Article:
Some uninformed city leaders spout off that the minimum manning clause is causing overtime. Give credit where credit is due. During the Ford administration, the city stopped hiring enough firefighters to properly maintain safe manning levels in the fire division. The overtime was created by city policy. It appears this trend may continue.

Hiring a class of 40 firefighters in December would cost the city about $600,000 in 2009, and will in turn save about $1.3 million in 2010. Those savings to the general fund can help offset the cost of hiring needed police officers. The fire administration and city finance department have gone over the numbers and agree the savings are there.

Asphalt, flowers, and signs should not compromise community, firefighter, or police safety. Hire the fire class.

Jim Martin

President, Toledo Firefighters

Local 92

A person's wealth makes no one poor

With the election over, I'm filled with hope but little optimism. Until Americans substitute freedom as a standard of value for their vote instead of party politics, we will continue our slide into serfdom. To demonstrate, rewind to "Joe the Plumber." When Joe Wurzelbacher's question on spreading the wealth exposed Barack Obama's true colors as a socialist, Joe was quickly attacked as being an unlicensed plumber. Let's look at that, using freedom as the standard.

A license is a permit. A person who lives by permission of another person or the state is in reality a slave. Why would a free man need a permit to join pipes together? That should be the question. Why would you need a permit to feed your family? Would Joe be a better plumber or do a better job for the consumer because he had a permit? No.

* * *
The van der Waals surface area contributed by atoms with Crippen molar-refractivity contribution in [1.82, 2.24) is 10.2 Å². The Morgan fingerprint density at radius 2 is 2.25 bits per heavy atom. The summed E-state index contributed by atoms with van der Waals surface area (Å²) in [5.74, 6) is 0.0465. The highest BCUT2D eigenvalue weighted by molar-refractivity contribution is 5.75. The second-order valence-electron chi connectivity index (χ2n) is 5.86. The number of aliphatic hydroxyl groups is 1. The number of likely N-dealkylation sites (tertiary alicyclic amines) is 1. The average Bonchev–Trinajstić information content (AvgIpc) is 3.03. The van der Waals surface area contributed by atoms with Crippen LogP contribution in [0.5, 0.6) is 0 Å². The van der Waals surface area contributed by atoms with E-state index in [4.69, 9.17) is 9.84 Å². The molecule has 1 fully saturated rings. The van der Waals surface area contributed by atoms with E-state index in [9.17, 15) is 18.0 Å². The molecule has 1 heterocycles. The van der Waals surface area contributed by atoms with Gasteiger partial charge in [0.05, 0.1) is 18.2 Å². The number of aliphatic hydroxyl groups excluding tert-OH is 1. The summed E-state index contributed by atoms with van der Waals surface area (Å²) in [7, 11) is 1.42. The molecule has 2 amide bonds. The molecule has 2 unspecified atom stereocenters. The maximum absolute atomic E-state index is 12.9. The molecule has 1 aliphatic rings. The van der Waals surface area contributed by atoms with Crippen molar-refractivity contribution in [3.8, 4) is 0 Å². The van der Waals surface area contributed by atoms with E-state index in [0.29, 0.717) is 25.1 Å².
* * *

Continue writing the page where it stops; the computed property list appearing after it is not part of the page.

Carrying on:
As to the issue of spreading the wealth: Wealth is not a zero sum game. Being wealthy does not make another person poor. Also, government cannot redistribute more wealth than is created and government can't create wealth because it has no money. A wise man once said "government has never furthered any enterprise but by the alacrity by which it got out of the way." Spreading the wealth essentially destroys the incentive to produce. The bottom line is that under a socialistic policy that penalizes producers of wealth, less and less wealth is produced until the economy collapses.

The question should be, what is the source of wealth? The answer is the mind of those with ability. The requirement for its production is freedom.

The class envy of egalitarianism making everyone equal is seductive, but the choice is really the equality of slavery versus the inequality of freedom.

Jim Boehm

Drummond Road

Go Bullfrogs. It could have been worse. Think Toledo Toads.

Joyce Douglas

Ward Street